But we must own up to the reality that the unending deprivation to which Nigerians have been subjected over the years, has stolen the desire for aspirations to develop our capacity for effective leadership.

As a result, a majority of those who find themselves in politics in Nigeria are not just unprepared for the task, they have scant ideas of what vision is all about.

They cannot see beyond the primitive acquisition opportunities that public office offers in Nigeria and are unable to envision anything noble. We should therefore be able to pardon such incapacities in spite of the detriment they have on our collective well-being.

But how can a society ever condone leaders who do not take advantage of hindsight? As I watch leaders of the PDP talk about the need to welcome back those who have left the party, an overwhelming sense of déjà vu enveloped me.

Was this not the exact place that the APC was between 2013 and 2015 when it opened its arms wide to welcome every Tomiwa, Dike and Haruna with any remote political capital without questioning the entrant’s motive or political baggage?

That the PDP would even make a return to power in 2019 a talking point is a reflection of the fact that it has not learnt anything from its existence since 1999, its loss of the 2015 general elections, the travails it has faced in the past 14 months or so and most sadly, the premature abortion of the dream that the APC bore.

There, of course, may be a chance that the PDP could regain power in 2019 but a party coming from the kind of crisis that the PDP has found itself since it lost the 2015 elections should not make the retrieval of power its major objective.

As former President Jonathan said at the meeting of the expanded National Working Committee of the party on Tuesday, the immediate pre-occupation of the PDP should be rebuilding its dilapidated structure.

Although Jonathan himself ended up making 2019 an necessary milestone, rebuilding the PDP must consider making an institution of the party, properly situating its cardinal objectives as a party and how that would impact on the electorate and then selling itself on the strength of these objectives.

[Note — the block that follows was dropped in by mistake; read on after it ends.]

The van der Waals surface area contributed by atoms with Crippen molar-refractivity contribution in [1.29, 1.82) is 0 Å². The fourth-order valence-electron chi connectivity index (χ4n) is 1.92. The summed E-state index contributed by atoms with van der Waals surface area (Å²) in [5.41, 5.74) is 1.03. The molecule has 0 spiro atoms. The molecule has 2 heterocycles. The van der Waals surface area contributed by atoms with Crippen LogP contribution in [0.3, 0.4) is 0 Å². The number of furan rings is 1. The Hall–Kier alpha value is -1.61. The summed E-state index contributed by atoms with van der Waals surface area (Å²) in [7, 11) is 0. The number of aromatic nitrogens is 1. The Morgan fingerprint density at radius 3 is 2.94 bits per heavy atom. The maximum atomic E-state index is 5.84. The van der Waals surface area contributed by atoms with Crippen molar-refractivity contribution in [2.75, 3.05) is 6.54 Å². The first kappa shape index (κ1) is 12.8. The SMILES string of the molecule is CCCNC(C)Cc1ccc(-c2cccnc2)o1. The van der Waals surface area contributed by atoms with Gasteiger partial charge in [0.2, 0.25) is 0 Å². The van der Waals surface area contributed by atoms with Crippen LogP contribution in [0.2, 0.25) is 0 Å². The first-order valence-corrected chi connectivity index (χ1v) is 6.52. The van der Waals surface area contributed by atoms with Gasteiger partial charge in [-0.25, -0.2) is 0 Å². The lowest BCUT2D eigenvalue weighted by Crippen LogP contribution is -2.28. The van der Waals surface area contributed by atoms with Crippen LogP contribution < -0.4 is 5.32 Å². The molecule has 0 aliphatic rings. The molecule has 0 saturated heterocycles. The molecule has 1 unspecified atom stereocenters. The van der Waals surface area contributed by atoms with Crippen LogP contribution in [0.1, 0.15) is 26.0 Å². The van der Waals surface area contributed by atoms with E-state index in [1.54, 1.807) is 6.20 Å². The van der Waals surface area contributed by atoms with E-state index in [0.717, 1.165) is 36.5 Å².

While money has become the principal factor of production in the political industry in Nigeria, we need a party that will make the people its priority.

We must also put an end to that warped idea of the president and governors becoming “leaders” of the party nationally and in the states the moment elections are won.

The idea of subjecting political parties to the whims of the elected executives is the toxin that gradually sniffs life out of our parties. It terminates internal democracy and allows the ambition of individuals to rule and ultimately, ruin political parties.

As the race for the 2019 heats up therefore, the PDP, as well as the APC and all other political parties in Nigeria, must concern themselves with three main things: building parties in which the will of the people is supreme; properly defining the character of those who will drive the processes the parties are creating and committing to delivering on the promises they make to the people. Any party whose focus remains the massaging of the over-pampered egos of the political class is only racing for ultimate extinction.